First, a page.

How did you come to be a volunteer at the MDABC?
I studied psychology at school and was quite eager to find and be in an environment that would be related to my degree. That’s when my friend posted a volunteer opportunity at MDA on Facebook. I thought volunteering here would provide me with some ideas for my future career. Then, when I came in for the training, everyone at MDA was very encouraging and supportive, so I decided to stick around.
What kind of volunteer work have you done at MDABC?
I am one of the Office Greeters, which means we greet patients when they walk in, give them some forms to fill out, and hand over information packages. We do our best to make the first impression of MDA as warm/comfortable as possible, because it is! We also help out with simple, yet time-consuming tasks, e.g. data entry, data clean-up, filing, answering emails, putting things together in bags or envelopes, to take load off already busy staffs, or at least try. I also train new volunteers if the time works and sometimes act as a liaison with other greeters if need be. Other than that, I am responsible for taking care of plants in the office, too.
What do you find most rewarding about doing this work?
Aside from volunteering, my work is in a one-to-one setting. So although it’s minimal, interacting with “people” at MDA is interesting enough for me. Getting hands on various small tasks prevent me from getting bored or feeling unproductive so that’s good, too. But above all, the staffs here are awesome. They are fun and very encouraging. If any greeter’s task is overwhelming, the staff will give you time until you’re ready. Once you show willingness, they will help you get prepared and will give a lot of tips and full support. Small things can be scary for someone at times but they really help you through it. So, to answer the question, the most rewarding aspect would be just being here. I learn a lot from them, from minor office tasks to treating people with respect and kindness.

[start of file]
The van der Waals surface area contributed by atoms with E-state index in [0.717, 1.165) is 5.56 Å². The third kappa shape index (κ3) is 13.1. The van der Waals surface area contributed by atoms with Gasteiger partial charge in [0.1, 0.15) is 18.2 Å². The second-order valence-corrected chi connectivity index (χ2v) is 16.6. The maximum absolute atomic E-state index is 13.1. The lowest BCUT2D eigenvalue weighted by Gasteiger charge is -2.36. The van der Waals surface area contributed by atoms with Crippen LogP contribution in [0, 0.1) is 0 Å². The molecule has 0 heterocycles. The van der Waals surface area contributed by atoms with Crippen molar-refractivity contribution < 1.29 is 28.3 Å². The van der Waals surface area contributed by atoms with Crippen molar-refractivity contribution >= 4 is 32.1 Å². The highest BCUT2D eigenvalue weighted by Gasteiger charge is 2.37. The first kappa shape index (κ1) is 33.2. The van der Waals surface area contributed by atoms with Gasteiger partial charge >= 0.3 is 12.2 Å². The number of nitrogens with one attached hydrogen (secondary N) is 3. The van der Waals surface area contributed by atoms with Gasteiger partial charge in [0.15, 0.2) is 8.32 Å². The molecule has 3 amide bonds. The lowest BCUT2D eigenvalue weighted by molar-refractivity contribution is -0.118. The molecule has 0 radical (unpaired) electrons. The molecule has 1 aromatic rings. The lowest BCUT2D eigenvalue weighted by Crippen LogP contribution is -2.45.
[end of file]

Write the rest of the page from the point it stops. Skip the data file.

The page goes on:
What kind of programs would you like to see offered in the future?
As someone working with children and youth, I would like to see more programs or support for this age group, possibly in a variety of settings or locations. It is hard for them to find programs that are accessible enough and I want them to be able to get as much support as possible before they have to get more independent.
What are three things that you do to feel happy and well?
Anything to get my mind off work, basically. I want to have a clear distinction between life and work. So I like doing anything where I wouldn’t have to think too much. I like to drive and listen to loud music, or both at the same time. I also enjoy going for a walk with my dog in between work to get some fresh air.